Monday, February 12, 2001
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Posted on: Monday, February 12, 2001

'Wheel of Fortune' showcases Waikiki

By Wayne Harada
Advertiser Entertainment Editor

Alice Walters is excited about her debut on "Wheel of Fortune" but she’s not certain if she wants to watch herself.

Wheel of Fortune’

6:30 p.m. weekdays

KHON-2 (Oceanic 3)

"I was there with my sister, Dorothy Dutra, who lives on Kaua
i, but I don’t know what happened. There were so many pauses during the taping."

Walters, a sales and reservations employee at Outrigger Hotels, and her sister, who works at a financial institution on the Garden Island, are among the first islanders appearing and competing in the first of 10 Hawaii-filmed "Wheel of Fortune" shows, taped in Waikiki last month, that will begin airing at 6:30 p.m. today on KHON-2.

The syndicated game shows, with Pat Sajak as host and featuring letter-turner Vanna White, will showcase Island competitors eager to solve puzzles amid a tropical backdrop. This week’s programs, themed "Family Week in Hawaii," pairs relatives (parent-child, or siblings) competing for cash and prizes, from a mammoth set erected on the beach of the Hilton Hawaiian Village’s Rainbow Towers. Next week’s shows, "Hawaii Week," will depict individual Island residents competing.

Vanna White and Pat Sajak in Hawaii: "Wheel of Fortune" will spin out 10 Island-taped shows, starting tonight.

Steve Crise

Other teams on tonight’s show are Edward Alconcel and Arnold Alconcel and Venusto Abellera and Kathryn Abellera.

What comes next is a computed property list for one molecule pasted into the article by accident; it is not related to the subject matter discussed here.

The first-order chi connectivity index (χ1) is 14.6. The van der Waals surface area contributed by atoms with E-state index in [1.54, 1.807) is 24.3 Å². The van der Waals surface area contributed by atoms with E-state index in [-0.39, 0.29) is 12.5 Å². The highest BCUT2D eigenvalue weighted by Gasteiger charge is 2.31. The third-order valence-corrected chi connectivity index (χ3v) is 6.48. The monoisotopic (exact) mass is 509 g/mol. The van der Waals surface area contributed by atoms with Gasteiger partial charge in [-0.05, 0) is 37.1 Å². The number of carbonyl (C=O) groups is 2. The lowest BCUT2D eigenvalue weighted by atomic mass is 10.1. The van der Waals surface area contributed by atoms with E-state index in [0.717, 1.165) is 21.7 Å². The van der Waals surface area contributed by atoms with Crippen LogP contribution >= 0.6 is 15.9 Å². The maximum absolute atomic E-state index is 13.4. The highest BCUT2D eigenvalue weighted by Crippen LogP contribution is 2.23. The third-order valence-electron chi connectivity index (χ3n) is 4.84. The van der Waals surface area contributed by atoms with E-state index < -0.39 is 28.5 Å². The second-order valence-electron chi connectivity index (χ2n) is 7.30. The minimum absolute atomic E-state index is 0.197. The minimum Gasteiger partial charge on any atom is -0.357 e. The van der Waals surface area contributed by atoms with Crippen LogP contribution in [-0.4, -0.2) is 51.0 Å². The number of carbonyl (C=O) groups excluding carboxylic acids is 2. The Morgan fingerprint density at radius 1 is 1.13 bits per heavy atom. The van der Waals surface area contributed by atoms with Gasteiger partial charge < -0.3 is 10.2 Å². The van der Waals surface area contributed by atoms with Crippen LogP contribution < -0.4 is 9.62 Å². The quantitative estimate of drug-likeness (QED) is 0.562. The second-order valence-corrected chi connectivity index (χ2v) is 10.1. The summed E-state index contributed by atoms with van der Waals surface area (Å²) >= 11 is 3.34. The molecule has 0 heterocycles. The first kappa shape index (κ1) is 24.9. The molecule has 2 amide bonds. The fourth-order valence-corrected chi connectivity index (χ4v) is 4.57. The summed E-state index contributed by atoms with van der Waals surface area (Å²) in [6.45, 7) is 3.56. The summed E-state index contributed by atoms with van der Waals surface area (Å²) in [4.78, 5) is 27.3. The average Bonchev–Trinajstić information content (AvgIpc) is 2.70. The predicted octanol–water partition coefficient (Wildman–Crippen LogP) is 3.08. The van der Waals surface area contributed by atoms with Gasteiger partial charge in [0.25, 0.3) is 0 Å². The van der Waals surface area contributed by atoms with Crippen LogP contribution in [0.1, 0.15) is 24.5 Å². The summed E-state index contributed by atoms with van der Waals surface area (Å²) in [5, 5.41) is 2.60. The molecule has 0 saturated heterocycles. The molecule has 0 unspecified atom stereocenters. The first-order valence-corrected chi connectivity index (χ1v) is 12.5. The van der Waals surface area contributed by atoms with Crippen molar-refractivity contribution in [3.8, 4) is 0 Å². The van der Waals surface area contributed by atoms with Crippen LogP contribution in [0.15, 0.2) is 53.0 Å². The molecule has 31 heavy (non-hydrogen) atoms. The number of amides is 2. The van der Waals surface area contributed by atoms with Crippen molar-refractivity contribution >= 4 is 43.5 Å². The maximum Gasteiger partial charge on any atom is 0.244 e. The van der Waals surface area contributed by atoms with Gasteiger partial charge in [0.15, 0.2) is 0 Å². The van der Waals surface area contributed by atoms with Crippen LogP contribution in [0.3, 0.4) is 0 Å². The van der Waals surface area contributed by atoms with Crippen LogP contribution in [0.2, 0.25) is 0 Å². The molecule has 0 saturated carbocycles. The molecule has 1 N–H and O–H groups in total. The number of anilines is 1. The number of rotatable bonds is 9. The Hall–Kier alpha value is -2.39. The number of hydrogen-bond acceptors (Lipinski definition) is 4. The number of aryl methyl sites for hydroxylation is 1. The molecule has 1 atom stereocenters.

"I think it’s 50 percent skill and 50 percent luck," said Walters, who is a nightly "Wheel" watcher. "At the taping, you have to be oblivious to all that’s happening around you, and concentrate on the puzzle. For instance, a helicopter flew above the night of our taping, and everybody waved; Miss America (Angela Perez Baraquio) was a guest, too."

Walters and Dutra were among 10,000 initial applications yearning to spin the "Wheel" last December. Through an audition process, the field was whittled down to 800, then the finalists for on-camera competition.

The tapings last month were the third in the Islands and the second at the Hilton Waikiki site. Two years ago, the production visited the same beach; in 1996, "Wheel" spinners competed at the Hilton Waikoloa Village on the Big Island.

The winter visits are deliberate, as are the February air dates — during the sweeps — because "Wheel"-watchers on the Mainland typically are experiencing frigid weather and tourism officials hope Hawaii’s balmy trades, and sunny weather will induce them to plan a visit to the Islands. As a travel industry employee, Walters said: "What Wheel of Fortune’ does for the Hawaii travel industry is tremendous, a big boost."

Contestants who wind up on the show cannot reveal the outcome, but their friends and relatives know that they will be appearing on the final shows. "It’s such a conversation piece, when your family and friends know you’re going to be on," said Walters. "It was a great experience."

To further boost interest in the two-weeks’ worth of "Wheel," KHON will present a series of behind-the-scenes reports on the Channel 2 "News at Ten."

"Wheel of Fortune" is the No. 1 syndicated game show and is produced by Columbia Tristar Television.

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